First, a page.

I almost didn’t attend Luke Brown’s reading at the Edinburgh International Book Festival last summer. It was a long day, an unknown name. (Two unknown names, I should say, as Brown was reading with Nick Harkaway—who is apparently not as unknown on the side of the pond opposite my usual.) But I did. And I’m glad of it. Discovering new voices is, really, the point.
Brown’s novel My Biggest Lie is one of those rare combinations: entertainment that is more than entertainment. A quick and fun read, it offers enough suspense and humor to pique interest while being sensitive to its characters and grounded in apt observations about their behavior.
The novel, Brown’s first, was published last year as a trade paperback. It was released in March in mass-market format, which is unfortunate only because the trade cover captures the mood of the book so much better.
My Biggest Lie follows disgraced book editor Liam Wilson as he escapes to Argentina following the death of a major client and the failure of his long-term relationship. Liam, narrator as well as protagonist, shares at least part of the blame for both events, and the book is his confession. Determined to earn back professional respect and win back his girlfriend, he sets upon a plan for self-improvement—but just can’t seem to avoid the indulgences one finds in Buenos Aires.
And indulgence there is. By the end, it is a miracle there is only one death from overdose.
Liam’s primary motivation is sensation—sensation of all kinds: physical, emotional, aesthetic. He opines over opiates, longs for love, basks in beauty. His hedonism, though, is balanced by sensitivity and romanticism. Even as his estranged girlfriend Sarah calls him out on his “silly romantic language” that doesn’t “begin to redeem… [his] excuses and lies,” the reader cannot help but be caught up in his earnest sentimentality. Liam is in love with the idea of experiencing love. It’s a shame he doesn’t know how to do it.
Liam is indeed a liar. He is not a malicious one, though, merely weak-willed and self-indulgent. As one character tells him, he thinks too much about what he says, not too little. He lies; he omits; he rationalizes—to himself as much as others, even as he knows he’s doing it.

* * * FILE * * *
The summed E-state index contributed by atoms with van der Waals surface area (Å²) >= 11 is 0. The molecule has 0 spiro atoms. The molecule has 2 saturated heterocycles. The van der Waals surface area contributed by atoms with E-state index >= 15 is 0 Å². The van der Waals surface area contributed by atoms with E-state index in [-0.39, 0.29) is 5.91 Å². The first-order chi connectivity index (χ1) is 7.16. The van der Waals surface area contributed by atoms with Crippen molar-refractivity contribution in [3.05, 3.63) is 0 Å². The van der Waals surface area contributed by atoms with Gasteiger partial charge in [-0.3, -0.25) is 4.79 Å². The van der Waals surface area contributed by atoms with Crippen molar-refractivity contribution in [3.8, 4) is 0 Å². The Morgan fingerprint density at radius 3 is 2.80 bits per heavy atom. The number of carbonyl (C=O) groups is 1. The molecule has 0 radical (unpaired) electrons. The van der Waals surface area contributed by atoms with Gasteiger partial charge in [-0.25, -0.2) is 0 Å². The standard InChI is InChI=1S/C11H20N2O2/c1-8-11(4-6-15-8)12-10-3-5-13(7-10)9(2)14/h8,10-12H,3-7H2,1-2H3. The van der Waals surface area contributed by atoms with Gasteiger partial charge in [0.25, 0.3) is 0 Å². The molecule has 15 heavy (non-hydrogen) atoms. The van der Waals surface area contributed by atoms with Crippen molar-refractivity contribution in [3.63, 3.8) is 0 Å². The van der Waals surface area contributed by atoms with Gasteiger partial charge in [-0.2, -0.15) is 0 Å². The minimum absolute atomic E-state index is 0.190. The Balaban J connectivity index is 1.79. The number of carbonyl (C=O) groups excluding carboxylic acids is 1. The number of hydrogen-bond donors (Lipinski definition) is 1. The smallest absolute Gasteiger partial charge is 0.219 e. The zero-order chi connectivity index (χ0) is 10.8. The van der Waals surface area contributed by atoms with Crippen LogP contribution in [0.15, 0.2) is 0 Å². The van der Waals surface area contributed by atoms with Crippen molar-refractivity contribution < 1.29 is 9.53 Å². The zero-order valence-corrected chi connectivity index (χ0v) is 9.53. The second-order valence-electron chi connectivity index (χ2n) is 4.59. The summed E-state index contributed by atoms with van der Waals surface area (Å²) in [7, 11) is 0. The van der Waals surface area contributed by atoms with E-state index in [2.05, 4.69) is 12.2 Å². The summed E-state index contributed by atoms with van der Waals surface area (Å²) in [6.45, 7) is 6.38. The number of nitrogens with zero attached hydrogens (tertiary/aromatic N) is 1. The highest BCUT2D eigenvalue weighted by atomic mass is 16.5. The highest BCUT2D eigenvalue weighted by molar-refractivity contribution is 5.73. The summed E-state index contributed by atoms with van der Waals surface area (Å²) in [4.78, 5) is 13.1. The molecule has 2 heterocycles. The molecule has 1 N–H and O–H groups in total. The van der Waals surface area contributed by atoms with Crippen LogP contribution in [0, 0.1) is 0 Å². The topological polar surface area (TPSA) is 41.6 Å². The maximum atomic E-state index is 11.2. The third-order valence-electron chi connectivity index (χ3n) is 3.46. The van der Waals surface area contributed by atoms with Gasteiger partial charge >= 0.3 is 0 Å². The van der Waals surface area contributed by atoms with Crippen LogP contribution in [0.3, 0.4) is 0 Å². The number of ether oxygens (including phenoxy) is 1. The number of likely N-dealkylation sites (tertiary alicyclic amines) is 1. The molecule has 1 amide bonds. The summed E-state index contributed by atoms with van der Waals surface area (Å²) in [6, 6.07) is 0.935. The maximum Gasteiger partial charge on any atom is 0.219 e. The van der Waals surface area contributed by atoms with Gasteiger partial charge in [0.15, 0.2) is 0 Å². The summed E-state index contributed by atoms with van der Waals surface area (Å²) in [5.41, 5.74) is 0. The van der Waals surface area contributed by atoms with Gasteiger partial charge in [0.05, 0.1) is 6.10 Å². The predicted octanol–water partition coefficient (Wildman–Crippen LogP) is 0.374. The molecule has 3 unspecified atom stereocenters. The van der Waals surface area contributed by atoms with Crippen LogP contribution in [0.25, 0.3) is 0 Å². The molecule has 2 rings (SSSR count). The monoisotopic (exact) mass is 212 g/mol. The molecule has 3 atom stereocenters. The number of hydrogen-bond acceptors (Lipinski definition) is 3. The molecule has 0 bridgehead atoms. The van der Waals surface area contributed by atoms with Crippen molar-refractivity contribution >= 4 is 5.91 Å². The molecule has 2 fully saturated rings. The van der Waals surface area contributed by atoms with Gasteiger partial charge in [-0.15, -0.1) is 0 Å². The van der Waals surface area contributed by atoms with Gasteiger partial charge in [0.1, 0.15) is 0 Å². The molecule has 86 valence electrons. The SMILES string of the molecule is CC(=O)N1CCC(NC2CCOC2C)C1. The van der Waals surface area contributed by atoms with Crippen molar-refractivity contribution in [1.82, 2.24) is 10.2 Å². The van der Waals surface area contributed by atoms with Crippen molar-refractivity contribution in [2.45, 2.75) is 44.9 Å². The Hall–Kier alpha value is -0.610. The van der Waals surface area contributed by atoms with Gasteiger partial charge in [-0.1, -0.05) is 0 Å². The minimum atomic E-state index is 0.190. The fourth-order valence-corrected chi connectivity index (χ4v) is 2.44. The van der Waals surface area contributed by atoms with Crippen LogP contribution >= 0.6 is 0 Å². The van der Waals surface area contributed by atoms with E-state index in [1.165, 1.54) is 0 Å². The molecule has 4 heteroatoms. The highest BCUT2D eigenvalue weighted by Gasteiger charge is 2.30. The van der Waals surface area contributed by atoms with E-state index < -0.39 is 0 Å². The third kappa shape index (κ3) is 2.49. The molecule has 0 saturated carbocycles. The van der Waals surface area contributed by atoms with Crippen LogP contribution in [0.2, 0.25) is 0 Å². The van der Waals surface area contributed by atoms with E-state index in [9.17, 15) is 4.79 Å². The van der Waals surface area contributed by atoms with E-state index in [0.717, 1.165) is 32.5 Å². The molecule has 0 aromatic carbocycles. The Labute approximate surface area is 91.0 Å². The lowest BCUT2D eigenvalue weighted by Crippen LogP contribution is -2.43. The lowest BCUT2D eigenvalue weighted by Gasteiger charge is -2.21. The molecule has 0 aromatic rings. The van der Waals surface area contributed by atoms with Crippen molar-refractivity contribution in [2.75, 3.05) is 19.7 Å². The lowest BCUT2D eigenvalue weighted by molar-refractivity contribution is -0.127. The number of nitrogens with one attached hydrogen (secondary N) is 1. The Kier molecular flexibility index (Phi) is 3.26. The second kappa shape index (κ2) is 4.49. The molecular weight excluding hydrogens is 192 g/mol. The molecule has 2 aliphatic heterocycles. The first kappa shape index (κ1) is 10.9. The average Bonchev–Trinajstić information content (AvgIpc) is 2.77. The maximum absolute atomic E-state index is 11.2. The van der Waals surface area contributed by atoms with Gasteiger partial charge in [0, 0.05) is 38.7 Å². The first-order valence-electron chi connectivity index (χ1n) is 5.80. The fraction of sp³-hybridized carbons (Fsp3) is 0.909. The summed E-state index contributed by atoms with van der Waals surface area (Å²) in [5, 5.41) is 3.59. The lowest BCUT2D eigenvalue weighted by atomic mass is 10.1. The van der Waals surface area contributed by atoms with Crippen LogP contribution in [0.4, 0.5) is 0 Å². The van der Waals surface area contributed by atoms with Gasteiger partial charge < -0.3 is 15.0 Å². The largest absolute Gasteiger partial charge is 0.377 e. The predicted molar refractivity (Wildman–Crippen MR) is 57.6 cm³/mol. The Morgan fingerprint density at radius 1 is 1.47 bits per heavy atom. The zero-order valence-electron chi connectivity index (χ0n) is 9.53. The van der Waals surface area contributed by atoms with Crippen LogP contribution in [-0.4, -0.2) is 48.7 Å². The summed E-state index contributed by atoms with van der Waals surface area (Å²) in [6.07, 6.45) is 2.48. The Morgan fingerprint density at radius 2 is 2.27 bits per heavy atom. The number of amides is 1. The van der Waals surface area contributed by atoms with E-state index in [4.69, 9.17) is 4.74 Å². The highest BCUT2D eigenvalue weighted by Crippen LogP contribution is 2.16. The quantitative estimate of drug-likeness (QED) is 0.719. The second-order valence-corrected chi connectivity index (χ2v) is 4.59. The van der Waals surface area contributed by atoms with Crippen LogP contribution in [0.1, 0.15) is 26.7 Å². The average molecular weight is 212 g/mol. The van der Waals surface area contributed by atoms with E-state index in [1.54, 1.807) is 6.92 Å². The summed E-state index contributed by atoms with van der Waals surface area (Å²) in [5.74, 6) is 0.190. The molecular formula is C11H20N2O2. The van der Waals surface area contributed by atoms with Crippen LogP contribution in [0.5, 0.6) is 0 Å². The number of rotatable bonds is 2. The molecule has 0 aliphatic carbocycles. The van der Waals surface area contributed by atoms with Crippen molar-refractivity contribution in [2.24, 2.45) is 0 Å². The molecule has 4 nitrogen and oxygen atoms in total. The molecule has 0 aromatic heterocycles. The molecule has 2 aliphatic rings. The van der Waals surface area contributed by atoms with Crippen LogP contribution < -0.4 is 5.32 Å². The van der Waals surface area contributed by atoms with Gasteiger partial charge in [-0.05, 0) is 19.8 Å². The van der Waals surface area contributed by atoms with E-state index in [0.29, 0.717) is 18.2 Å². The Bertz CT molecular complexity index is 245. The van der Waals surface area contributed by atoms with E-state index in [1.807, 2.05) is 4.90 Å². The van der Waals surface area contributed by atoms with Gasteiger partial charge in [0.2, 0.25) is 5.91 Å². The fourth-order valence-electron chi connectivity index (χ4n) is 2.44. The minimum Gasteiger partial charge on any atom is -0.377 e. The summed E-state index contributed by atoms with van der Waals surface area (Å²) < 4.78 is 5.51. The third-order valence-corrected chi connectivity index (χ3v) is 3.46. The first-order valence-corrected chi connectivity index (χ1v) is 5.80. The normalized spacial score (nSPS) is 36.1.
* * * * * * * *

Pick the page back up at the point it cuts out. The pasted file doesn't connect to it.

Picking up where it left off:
Anytime there is an unreliable narrator, much is asked of the reader. Here, much is rewarded in return. As one reads, one ultimately wonders not what is true and false, but how many forms of truth and falsehood we surround ourselves with each day. As Liam himself says, “It isn’t only writers who make themselves into characters: it’s one of the commonest failings, one of the purest joys.”
Who among us has not stretched or spun the truth at one time or another? Who has not at some time failed to recognize their true self? It is easy to point at Liam, or one of his reckless larger-than-life role models, as the biggest liar, but no character in this book is without sin.
This is not to say the novel takes its topic too seriously. Quite the opposite. While it is not as laugh-out-loud funny as the cover blurbs may indicate, Brown writes with a sense of wit, irony, and self-awareness that makes one at least chuckle out loud. Taken too seriously, the indulgences and infidelities featured in this novel would soon become trite and melodramatic. With Brown’s deft touch, the excess emotion is a function of character, a natural outgrowth of persona, plot, and setting. Liam’s tears may be as excessive as his drug use, but ultimately his biggest lie becomes his greatest truth.
Somewhere between truth and falsehood lies perspective, and Liam Wilson’s is one to read. My Biggest Lie ends with a brief but important note of insight and change that indicates his experiences have been worthwhile—and so, too, has been following him.
Nathaniel Drenner is a graduate of Arcadia University’s M.F.A. in Creative Writing program, after having earned an M.A. in English from the same institution in 2013. His short fiction will be published in some journal, somewhere, someday.